As usual, the assortment of vehicle classes does well to extend the games replayablity. The new snow machines are quite adept at providing flashbacks to Jet Moto, and, together with the ATV’s and bikes, summon memories of Road Rash (thanks to your riders ability to throw punches at opposing racers). Arctic Edge also manages to incentivize the often maligned heavier vehicles by providing them with a raw feeling of absolute power. Absolutely nothing stands in their way, be it thick snow or smaller vehicles, and it can be gratifying to effortlessly (and literally) destroy the competition. A reasonable amount of vehicle customization is present, provided you win enough races to reap the rewards of new parts and other aesthetic options.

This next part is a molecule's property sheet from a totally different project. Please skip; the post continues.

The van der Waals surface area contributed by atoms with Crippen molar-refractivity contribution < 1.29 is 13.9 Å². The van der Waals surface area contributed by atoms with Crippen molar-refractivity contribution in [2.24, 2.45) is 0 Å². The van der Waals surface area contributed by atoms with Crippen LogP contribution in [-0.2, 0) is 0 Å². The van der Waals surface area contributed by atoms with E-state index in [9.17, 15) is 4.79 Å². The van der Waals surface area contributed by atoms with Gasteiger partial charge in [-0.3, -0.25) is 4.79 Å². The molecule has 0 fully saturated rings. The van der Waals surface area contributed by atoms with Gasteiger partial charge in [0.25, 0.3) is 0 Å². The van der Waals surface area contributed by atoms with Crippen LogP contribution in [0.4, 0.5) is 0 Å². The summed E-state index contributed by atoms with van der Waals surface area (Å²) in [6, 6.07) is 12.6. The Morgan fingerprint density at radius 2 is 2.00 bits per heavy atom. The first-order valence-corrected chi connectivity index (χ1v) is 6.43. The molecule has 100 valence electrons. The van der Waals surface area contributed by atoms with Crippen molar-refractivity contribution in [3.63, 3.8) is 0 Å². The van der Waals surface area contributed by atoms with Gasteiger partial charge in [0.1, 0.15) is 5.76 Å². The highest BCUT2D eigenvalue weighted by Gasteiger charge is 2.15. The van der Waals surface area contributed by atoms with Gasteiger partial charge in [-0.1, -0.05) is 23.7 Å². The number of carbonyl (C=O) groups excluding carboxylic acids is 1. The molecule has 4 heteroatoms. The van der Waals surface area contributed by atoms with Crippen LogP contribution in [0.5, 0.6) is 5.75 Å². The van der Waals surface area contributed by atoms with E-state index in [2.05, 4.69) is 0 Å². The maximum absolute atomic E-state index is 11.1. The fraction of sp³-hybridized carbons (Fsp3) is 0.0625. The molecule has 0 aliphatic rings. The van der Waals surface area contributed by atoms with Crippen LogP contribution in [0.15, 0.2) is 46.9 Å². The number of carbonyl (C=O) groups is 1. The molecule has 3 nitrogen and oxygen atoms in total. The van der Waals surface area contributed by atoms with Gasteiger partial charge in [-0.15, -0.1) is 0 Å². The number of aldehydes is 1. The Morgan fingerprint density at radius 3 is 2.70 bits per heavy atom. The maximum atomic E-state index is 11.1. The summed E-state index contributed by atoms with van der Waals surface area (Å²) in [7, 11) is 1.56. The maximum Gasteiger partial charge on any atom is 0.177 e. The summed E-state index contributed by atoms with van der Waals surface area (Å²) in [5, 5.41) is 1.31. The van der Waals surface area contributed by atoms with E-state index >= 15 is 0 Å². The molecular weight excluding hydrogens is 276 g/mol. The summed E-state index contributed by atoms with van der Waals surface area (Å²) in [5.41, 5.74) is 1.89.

Thankfully, completing your goal isn’t always just a matter of finishing first. As a means to stretch the campaign even further, several other tasks are blended into select races. Certain races require you to finish in a certain time, whereas others entail remaining in first for ten straight seconds. Of particular interest is the new Time Ticker mode, where you and three other racers constantly accumulate points; your position, from first to fourth, makes your points climb faster, and the first to 1000 points wins the race. All of these special events earn you stars and eventually give way to unlocking special time-attack like course layouts, where you must adhere to a specific path by passing through predetermined checkpoints.